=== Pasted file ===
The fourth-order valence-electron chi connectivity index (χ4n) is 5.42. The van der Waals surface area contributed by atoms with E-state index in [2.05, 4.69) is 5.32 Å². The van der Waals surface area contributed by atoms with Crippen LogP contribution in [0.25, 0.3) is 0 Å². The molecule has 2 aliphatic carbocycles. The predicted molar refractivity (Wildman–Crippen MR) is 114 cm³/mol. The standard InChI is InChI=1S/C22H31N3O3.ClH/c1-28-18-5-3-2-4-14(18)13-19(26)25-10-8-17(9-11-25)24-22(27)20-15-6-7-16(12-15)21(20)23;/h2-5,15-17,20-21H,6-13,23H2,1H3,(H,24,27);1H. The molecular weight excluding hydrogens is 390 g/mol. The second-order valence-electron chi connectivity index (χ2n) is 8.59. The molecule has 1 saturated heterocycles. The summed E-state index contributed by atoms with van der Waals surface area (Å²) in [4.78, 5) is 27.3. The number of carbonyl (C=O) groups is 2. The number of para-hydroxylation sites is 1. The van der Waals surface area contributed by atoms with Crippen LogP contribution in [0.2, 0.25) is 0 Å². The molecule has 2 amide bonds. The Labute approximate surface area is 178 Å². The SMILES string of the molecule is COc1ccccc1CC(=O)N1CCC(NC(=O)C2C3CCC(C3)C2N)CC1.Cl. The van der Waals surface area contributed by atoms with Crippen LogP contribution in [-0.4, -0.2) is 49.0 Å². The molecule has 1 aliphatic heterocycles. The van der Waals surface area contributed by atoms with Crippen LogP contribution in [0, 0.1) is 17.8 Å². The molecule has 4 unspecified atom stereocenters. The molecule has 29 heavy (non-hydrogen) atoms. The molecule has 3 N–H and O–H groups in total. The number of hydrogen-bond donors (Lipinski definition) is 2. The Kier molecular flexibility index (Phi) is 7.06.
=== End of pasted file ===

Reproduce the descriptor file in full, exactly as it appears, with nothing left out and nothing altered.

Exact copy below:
The fourth-order valence-electron chi connectivity index (χ4n) is 5.42. The van der Waals surface area contributed by atoms with E-state index in [2.05, 4.69) is 5.32 Å². The van der Waals surface area contributed by atoms with Crippen LogP contribution in [0.25, 0.3) is 0 Å². The molecule has 2 aliphatic carbocycles. The predicted molar refractivity (Wildman–Crippen MR) is 114 cm³/mol. The standard InChI is InChI=1S/C22H31N3O3.ClH/c1-28-18-5-3-2-4-14(18)13-19(26)25-10-8-17(9-11-25)24-22(27)20-15-6-7-16(12-15)21(20)23;/h2-5,15-17,20-21H,6-13,23H2,1H3,(H,24,27);1H. The molecular weight excluding hydrogens is 390 g/mol. The second-order valence-electron chi connectivity index (χ2n) is 8.59. The molecule has 1 saturated heterocycles. The summed E-state index contributed by atoms with van der Waals surface area (Å²) in [4.78, 5) is 27.3. The number of carbonyl (C=O) groups is 2. The number of para-hydroxylation sites is 1. The van der Waals surface area contributed by atoms with Crippen LogP contribution in [0.2, 0.25) is 0 Å². The molecule has 2 amide bonds. The Labute approximate surface area is 178 Å². The SMILES string of the molecule is COc1ccccc1CC(=O)N1CCC(NC(=O)C2C3CCC(C3)C2N)CC1.Cl. The van der Waals surface area contributed by atoms with Crippen LogP contribution in [-0.4, -0.2) is 49.0 Å². The molecule has 1 aliphatic heterocycles. The van der Waals surface area contributed by atoms with Crippen LogP contribution in [0, 0.1) is 17.8 Å². The molecule has 4 unspecified atom stereocenters. The molecule has 29 heavy (non-hydrogen) atoms. The molecule has 3 N–H and O–H groups in total. The number of hydrogen-bond donors (Lipinski definition) is 2. The Kier molecular flexibility index (Phi) is 7.06.